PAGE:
Locale files

You must produce one locale file for each language or dialect that your theme supports, including checkout and system messages if the language is not supported by Shopify.

What's a locale file?

A locale file is a .json file that contains a set of translations for the text strings used in a theme template file. A separate locale file is used for every language that's available in the theme. Locale files are stored in the Locales section of the theme editor.

Instead of hard-coded text strings, theme template files use translation keys and pass them to the translation filter (or t filter.)

The translation filter retrieves the appropriate translated string from the locale file for the active language.


Shopify will accept an English-only theme with just an en.default.json locale file, provided it meets all the other requirements for internationalization. However, you should bear in mind that a theme with no translations won't be competitive with other internationalized themes.

Structural overview

Locale files are multi-level JSON objects containing key-value pairs organized in groups and sections:

  "general": {
    "404": {
      "title": "Page not found",
      "subtext": "Sorry, we couldn't find this page."
    "breadcrumbs": {
      "home": "Home",
      "products": "Products"
    "search": {
      "results": "Search Results"
    "search_blank_slate": {
       "title": "No search results",
       "subtext_html": "Your search for <strong>\"{{ terms }}\"</strong> did not yield any results. Try searching for something else."
    "pagination": {
       "summary": "Page {{ current_page }} of {{ pages }}",
       "previous": "Previous",
       "next": "Next"

Arrange the groups and sections in your locale files so that translation keys follow the structure of your theme.

How to create locale files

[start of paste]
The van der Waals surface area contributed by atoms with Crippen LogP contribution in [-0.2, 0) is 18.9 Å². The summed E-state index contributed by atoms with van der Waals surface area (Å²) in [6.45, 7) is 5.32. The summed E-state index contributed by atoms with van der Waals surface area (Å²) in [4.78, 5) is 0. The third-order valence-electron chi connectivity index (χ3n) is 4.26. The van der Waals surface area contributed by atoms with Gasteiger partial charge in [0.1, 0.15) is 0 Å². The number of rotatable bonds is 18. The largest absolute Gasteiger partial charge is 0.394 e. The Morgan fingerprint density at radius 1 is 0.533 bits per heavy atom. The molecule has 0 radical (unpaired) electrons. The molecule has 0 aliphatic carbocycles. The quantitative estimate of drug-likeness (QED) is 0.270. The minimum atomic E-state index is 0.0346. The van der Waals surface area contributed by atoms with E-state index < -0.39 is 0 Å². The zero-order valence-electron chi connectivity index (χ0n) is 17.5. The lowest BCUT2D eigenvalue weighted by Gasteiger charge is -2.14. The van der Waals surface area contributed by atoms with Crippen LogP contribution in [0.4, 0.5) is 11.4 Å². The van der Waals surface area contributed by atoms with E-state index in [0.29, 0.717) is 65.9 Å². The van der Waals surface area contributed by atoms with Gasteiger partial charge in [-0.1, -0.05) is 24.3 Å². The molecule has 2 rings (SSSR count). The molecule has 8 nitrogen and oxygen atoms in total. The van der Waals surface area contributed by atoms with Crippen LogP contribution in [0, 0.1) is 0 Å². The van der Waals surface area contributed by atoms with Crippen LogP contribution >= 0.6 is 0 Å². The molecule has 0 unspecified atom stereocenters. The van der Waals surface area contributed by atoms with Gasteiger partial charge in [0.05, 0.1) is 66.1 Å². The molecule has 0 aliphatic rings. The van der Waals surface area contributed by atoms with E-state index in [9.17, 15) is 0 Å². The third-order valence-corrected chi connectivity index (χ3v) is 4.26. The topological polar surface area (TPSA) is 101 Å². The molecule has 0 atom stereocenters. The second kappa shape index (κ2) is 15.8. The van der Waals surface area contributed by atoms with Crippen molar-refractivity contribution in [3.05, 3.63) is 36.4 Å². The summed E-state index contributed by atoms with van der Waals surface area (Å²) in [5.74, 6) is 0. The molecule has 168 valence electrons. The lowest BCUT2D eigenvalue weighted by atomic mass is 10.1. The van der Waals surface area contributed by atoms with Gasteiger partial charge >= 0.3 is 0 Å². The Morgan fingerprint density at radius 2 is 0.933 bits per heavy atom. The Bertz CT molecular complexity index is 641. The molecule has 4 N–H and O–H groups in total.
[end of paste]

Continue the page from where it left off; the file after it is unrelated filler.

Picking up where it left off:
You can generate a locale file in a number of ways:

A new locale file is also produced when a new translation is created using the language editor.

Adding a new locale from the theme template editor

To add a new locale from the Edit HTML/CSS page:

  1. From your Shopify admin, click Online Store, and then click Themes (or press G W T).

  2. Find the theme you want to edit, click the ... button, and then click Edit HTML/CSS.

  3. Scroll down the sidebar and click Locales, then click Add a new locale.

    Add a new locale
  4. From the drop-down, choose an existing locale file as a starting point or create a new one from scratch.

  5. Enter a name for the locale file (without the .json extension), then click Create locale.


You must use the correct IETF language tag for your locale filename.

Creating a new locale file manually

If you create a locale file manually (that's outside the theme editor), be sure to use the correct IETF language tag for the filename.

Where to save your locale files

Save your locale files in the /locales folder, which is accessible from the Template Editor.

Locales folder

Naming locale files

When naming new locale files, you must follow the standard IETF language tag nomenclature, where the first lowercase letter code represents the language, and the second uppercase code represents the region, for example:

  • fr-CA.json for French - Canada
  • en-GB.json for English - Great-Britain
  • es-ES.json for Spanish - Spain

If a language isn’t region-specific, you can use only the 2-letter language representation of the IETF language tag, for example:

fi.json for Finnish - All Regions


Locale files created through the language editor are automatically named using the IETF nomenclature.

The default locale file

You must designate a default locale file, *.default.json. The default locale file contains the translations for the default language of your theme.


Only one default file is permitted, which by default is en.default.json (English.)


Values can contain HTML and Liquid objects (through interpolation.) You should limit the presence of these elements in the translation files, to ensure a simple translation process for merchants creating an additional language.

In some cases, you might have to include template elements in the values, to accommodate linguistic and grammatical differences, for example:


Posted by {{author}} on {{ date }}


Publié le {{ date }} par {{ author }}

Date localization

Dates passed through the date filter without any arguments are formatted with the default format for the current locale. For example:


<h1>{{ order.created_at | date }}</h1>


<h1>Fri, 25 Apr 2014 18:20:23 +0000</h1>

The date filter also accepts format options:

  • default
  • long
  • short.

For example:


<h1>{{ order.created_at | date: format: 'short' }}</h1>


<h1>25 Apr 18:25</h1>

Custom date formats

You can define custom date formats in your locale files.

For example:

This entry in locales/en.json:

  "date_formats": {
    "month_and_year": "%B %Y"

supplies the values for this entry in theme.liquid:

<h1>{{ order.created_at | date: format: 'month_and_year' }}</h1>

to return this output:

<h1>April 2014</h1>

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